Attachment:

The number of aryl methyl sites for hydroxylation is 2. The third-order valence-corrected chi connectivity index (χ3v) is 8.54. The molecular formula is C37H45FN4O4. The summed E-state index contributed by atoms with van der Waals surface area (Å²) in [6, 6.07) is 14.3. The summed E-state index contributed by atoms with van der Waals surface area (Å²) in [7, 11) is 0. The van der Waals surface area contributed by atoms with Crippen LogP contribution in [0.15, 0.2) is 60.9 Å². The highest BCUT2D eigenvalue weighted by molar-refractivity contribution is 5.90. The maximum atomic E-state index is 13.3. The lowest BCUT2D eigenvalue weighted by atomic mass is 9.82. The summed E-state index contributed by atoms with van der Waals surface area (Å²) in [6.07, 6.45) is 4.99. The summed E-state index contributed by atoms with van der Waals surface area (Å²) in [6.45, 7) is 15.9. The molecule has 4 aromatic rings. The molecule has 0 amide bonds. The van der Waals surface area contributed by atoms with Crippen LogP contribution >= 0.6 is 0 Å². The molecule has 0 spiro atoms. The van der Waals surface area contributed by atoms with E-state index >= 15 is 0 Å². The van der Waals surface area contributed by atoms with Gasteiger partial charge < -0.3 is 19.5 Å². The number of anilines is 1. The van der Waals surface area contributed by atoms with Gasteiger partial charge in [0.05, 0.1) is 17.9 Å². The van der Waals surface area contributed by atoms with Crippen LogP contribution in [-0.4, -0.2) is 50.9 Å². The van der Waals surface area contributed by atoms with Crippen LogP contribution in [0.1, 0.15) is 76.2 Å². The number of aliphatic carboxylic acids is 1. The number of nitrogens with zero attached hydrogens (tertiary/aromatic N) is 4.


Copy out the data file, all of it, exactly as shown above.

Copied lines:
The number of aryl methyl sites for hydroxylation is 2. The third-order valence-corrected chi connectivity index (χ3v) is 8.54. The molecular formula is C37H45FN4O4. The summed E-state index contributed by atoms with van der Waals surface area (Å²) in [6, 6.07) is 14.3. The summed E-state index contributed by atoms with van der Waals surface area (Å²) in [7, 11) is 0. The van der Waals surface area contributed by atoms with Crippen LogP contribution in [0.15, 0.2) is 60.9 Å². The highest BCUT2D eigenvalue weighted by molar-refractivity contribution is 5.90. The maximum atomic E-state index is 13.3. The lowest BCUT2D eigenvalue weighted by atomic mass is 9.82. The summed E-state index contributed by atoms with van der Waals surface area (Å²) in [6.07, 6.45) is 4.99. The summed E-state index contributed by atoms with van der Waals surface area (Å²) in [6.45, 7) is 15.9. The molecule has 4 aromatic rings. The molecule has 0 amide bonds. The van der Waals surface area contributed by atoms with Crippen LogP contribution >= 0.6 is 0 Å². The molecule has 0 spiro atoms. The van der Waals surface area contributed by atoms with E-state index >= 15 is 0 Å². The van der Waals surface area contributed by atoms with Gasteiger partial charge < -0.3 is 19.5 Å². The number of anilines is 1. The van der Waals surface area contributed by atoms with Gasteiger partial charge in [0.05, 0.1) is 17.9 Å². The van der Waals surface area contributed by atoms with Crippen LogP contribution in [-0.4, -0.2) is 50.9 Å². The van der Waals surface area contributed by atoms with Crippen LogP contribution in [0.1, 0.15) is 76.2 Å². The number of aliphatic carboxylic acids is 1. The number of nitrogens with zero attached hydrogens (tertiary/aromatic N) is 4.